There’s no doubting the effectiveness of UNC’s no-huddle spread look. The Tar Heels are averaging 39.4 points (17th nationally) and 487.8 yards (16th) per game, while standing as one of only eight FBS programs to average over 200 rushing yards and 250 passing yards per game.
The challenge, at times, has been finding a consistency from one series to the next. North Carolina has started 120 drives this season and has scored on 56 of those possessions. Of the remaining 64 drives, UNC has turned the ball over 14 times.
Of the remaining 50 possessions, UNC has moved the ball less than 20 yards 33 times – that’s 66.6 percent – including 23 three-and-outs.
After scoring 25 points on their first four possessions against N.C. State, the Tar Heels endured seven three-and-outs, two turnovers and a missed field goal in their next 11 series. The Wolfpack reeled off 35 straight points to take a 10-point lead into the fourth quarter. UNC’s offense found it’s rhythm once again in the final 15 minutes, scoring on two of its three possessions before Gio Bernard’s game-winning punt return for touchdown.
“We made some mistakes on first down and got ourselves behind the chains,” offensive coordinator Blake Anderson said earlier this week. “We had a couple of penalties that got us behind the chains, so we didn’t have the rhythm that we had early.
“We were able to get back to that, but really, the word ‘execution’ comes to mind. We dropped a couple of balls; we had a holding call that brought back an explosive play. We had some chances and just didn’t execute, to be honest with you. Our rhythm was bad and we weren’t able to create tempo like we had been able to do early in the game.”
Junior quarterback Bryn Renner offered a similar explanation.
“Once we get a first down, we get into a groove and our offense flows,” Renner said. “That’s one thing Coach Anderson really wants us to build on. When we don’t execute and get positive yards on first and second down, we’ve got to make up for it on third down and convert third-and-longs. All good teams have to do that and that’s where we need to take the next step.”
If there is a silver lining in the offensive lapses, it’s that Anderson believes his unit is derailing due to self-inflicted wounds.
It’s also promising for the Tar Heels that the offense has been effective in flipping the proverbial switch in the fourth quarter of consecutive games. After scoring nine points in the first three quarters against Duke on Oct. 20, UNC regained the lead briefly with a 21-point barrage in the fourth quarter.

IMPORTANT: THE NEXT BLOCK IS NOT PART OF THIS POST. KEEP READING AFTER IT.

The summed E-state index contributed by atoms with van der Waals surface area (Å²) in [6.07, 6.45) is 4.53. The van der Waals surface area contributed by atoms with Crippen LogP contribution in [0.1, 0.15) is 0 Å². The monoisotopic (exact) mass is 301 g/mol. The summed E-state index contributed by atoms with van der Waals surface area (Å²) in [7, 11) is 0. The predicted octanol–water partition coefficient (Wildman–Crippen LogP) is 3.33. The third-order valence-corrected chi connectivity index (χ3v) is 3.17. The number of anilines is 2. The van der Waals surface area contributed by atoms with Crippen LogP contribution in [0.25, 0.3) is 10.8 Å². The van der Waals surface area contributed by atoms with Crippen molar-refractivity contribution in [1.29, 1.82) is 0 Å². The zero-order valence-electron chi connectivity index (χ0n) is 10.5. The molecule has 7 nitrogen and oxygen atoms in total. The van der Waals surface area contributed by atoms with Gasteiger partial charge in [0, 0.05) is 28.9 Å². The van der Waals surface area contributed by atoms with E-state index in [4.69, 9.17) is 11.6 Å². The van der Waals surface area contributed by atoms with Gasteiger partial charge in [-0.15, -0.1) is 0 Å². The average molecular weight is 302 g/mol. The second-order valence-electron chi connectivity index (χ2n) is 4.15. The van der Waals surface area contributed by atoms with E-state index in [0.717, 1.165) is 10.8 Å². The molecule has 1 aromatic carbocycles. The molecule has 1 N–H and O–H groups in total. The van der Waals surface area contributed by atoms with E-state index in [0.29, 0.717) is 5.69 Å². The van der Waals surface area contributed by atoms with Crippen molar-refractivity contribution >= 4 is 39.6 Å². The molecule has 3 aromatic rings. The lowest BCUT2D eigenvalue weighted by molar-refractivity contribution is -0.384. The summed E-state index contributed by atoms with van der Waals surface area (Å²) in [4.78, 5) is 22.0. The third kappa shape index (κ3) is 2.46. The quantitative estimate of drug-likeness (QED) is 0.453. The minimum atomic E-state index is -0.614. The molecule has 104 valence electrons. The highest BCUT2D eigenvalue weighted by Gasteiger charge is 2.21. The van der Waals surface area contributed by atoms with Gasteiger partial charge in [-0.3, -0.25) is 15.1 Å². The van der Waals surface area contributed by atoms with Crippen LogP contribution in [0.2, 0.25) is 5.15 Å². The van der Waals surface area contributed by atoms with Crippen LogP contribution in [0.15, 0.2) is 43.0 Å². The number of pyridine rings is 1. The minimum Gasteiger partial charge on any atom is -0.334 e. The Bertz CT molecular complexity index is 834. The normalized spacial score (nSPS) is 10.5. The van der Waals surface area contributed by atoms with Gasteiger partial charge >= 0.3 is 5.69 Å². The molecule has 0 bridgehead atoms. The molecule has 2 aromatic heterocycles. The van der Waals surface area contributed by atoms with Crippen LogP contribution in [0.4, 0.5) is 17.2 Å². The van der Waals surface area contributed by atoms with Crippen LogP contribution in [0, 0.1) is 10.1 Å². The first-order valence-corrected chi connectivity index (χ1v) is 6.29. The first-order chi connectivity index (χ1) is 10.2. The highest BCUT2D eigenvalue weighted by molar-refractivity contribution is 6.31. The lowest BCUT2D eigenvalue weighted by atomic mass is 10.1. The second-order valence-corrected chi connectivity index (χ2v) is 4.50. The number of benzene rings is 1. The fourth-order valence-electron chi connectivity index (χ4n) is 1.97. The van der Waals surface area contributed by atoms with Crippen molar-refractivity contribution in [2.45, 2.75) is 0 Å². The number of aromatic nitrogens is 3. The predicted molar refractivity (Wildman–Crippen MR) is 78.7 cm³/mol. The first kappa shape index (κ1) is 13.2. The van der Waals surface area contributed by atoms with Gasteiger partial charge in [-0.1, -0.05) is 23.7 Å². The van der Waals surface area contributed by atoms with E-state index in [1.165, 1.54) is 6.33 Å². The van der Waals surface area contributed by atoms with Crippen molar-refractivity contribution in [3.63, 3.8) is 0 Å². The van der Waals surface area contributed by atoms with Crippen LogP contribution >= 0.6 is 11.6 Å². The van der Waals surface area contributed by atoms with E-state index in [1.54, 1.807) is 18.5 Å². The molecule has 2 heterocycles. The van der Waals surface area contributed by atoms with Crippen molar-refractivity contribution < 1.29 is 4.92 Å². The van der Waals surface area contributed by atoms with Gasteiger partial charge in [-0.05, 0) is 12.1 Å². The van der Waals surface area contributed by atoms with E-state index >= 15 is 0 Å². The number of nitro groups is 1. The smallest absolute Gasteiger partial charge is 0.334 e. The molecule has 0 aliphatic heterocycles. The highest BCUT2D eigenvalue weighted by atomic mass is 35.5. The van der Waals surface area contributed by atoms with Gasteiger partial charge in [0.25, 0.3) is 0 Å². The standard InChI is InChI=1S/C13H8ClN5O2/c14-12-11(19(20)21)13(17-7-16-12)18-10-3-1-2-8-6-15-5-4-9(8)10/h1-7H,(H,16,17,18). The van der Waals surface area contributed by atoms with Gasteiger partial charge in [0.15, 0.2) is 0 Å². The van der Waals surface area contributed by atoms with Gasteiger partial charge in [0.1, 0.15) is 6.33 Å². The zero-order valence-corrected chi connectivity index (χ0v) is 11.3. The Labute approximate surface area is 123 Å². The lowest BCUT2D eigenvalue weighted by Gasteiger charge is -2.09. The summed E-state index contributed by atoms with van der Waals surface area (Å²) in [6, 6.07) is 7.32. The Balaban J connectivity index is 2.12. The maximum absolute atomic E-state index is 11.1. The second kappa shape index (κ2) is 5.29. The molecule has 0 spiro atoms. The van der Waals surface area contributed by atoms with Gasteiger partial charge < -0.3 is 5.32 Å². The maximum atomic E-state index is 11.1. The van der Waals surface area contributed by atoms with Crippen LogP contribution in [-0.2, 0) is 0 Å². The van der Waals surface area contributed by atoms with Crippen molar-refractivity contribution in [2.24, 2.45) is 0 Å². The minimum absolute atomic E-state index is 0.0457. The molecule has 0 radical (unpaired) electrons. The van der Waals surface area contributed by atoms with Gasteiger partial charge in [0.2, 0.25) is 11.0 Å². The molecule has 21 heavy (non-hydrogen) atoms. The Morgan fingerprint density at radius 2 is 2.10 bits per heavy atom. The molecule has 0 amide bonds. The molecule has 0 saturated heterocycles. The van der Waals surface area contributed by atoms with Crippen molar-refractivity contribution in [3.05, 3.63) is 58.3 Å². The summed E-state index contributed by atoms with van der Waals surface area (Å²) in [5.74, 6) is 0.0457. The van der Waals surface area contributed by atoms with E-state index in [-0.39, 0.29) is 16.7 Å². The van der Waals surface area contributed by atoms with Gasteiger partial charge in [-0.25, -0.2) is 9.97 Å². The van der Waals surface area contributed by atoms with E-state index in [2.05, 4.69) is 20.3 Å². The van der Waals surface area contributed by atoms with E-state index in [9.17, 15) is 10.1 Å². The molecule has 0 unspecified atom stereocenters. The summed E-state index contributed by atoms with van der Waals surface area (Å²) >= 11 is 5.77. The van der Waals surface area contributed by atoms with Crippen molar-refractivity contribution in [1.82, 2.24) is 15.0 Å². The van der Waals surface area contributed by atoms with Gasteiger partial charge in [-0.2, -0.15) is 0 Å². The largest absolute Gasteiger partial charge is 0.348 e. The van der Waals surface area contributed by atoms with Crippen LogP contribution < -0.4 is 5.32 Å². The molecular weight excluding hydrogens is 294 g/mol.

North Carolina is outscoring its opponents 164-51 in the second half this season, including a 75-28 edge in the fourth quarter.
“It’s definitely something we can build on,” Anderson said of the fourth-quarter rallies. “The kids are starting to have confidence in the fact that we can either come from behind or score when we need to. As bad as it looked in the middle, when we weren’t executing like we can, the guys kept their heads up and stayed positive. You didn’t hear guys griping or moaning about it on the phones or the headsets…
“Some of those same guys that made mistakes early came back and made plays late that allowed us to score and win.”
As for the offense’s progress through 75 percent of the season, Anderson indicated that he’s been happy with how the Tar Heels have adapted to the new system.
“There’s obviously things we’d like to do better,” Anderson said. “We still hurt ourselves too much. I think it’s a sign of immaturity, a new system and growing pains, but to be able to do what we’ve done late in the game the last couple of weeks to give ourselves chances to win, to be as balanced as we’ve been and to have as many different people play and have to step up, that’s a really good foundation to build on.
“I think we still have some improvements at every position that’s going to help us be better in the future, but for the first season, compared to how we’ve done at other places, I’m really pleased with what the guys have been able to give us.”
Follow IC on Twitter @InsideCarolina.
Like IC on Facebook InsideCarolina.